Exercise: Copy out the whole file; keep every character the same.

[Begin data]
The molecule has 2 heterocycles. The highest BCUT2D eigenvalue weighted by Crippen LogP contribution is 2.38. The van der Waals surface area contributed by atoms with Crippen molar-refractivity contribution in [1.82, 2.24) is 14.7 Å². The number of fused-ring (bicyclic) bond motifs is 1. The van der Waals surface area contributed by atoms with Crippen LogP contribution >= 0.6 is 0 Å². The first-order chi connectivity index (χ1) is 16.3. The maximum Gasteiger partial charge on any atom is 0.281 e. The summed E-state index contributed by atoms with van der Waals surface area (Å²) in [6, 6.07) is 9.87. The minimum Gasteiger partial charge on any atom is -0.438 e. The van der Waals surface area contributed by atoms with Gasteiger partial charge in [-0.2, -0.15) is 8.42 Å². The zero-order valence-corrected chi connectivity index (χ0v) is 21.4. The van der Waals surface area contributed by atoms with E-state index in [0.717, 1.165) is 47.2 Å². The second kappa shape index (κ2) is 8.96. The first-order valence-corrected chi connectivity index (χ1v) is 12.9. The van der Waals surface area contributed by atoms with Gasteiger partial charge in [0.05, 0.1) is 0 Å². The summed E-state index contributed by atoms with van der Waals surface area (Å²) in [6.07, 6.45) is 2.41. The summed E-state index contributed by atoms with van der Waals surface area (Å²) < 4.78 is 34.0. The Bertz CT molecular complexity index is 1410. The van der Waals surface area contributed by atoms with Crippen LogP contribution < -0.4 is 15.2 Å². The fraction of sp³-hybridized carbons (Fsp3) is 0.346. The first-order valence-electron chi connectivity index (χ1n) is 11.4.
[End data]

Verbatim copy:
The molecule has 2 heterocycles. The highest BCUT2D eigenvalue weighted by Crippen LogP contribution is 2.38. The van der Waals surface area contributed by atoms with Crippen molar-refractivity contribution in [1.82, 2.24) is 14.7 Å². The number of fused-ring (bicyclic) bond motifs is 1. The van der Waals surface area contributed by atoms with Crippen LogP contribution >= 0.6 is 0 Å². The first-order chi connectivity index (χ1) is 16.3. The maximum Gasteiger partial charge on any atom is 0.281 e. The summed E-state index contributed by atoms with van der Waals surface area (Å²) in [6, 6.07) is 9.87. The minimum Gasteiger partial charge on any atom is -0.438 e. The van der Waals surface area contributed by atoms with Gasteiger partial charge in [-0.2, -0.15) is 8.42 Å². The zero-order valence-corrected chi connectivity index (χ0v) is 21.4. The van der Waals surface area contributed by atoms with E-state index in [0.717, 1.165) is 47.2 Å². The second kappa shape index (κ2) is 8.96. The first-order valence-corrected chi connectivity index (χ1v) is 12.9. The van der Waals surface area contributed by atoms with Gasteiger partial charge in [0.05, 0.1) is 0 Å². The summed E-state index contributed by atoms with van der Waals surface area (Å²) in [6.07, 6.45) is 2.41. The summed E-state index contributed by atoms with van der Waals surface area (Å²) < 4.78 is 34.0. The Bertz CT molecular complexity index is 1410. The van der Waals surface area contributed by atoms with Crippen LogP contribution < -0.4 is 15.2 Å². The fraction of sp³-hybridized carbons (Fsp3) is 0.346. The first-order valence-electron chi connectivity index (χ1n) is 11.4.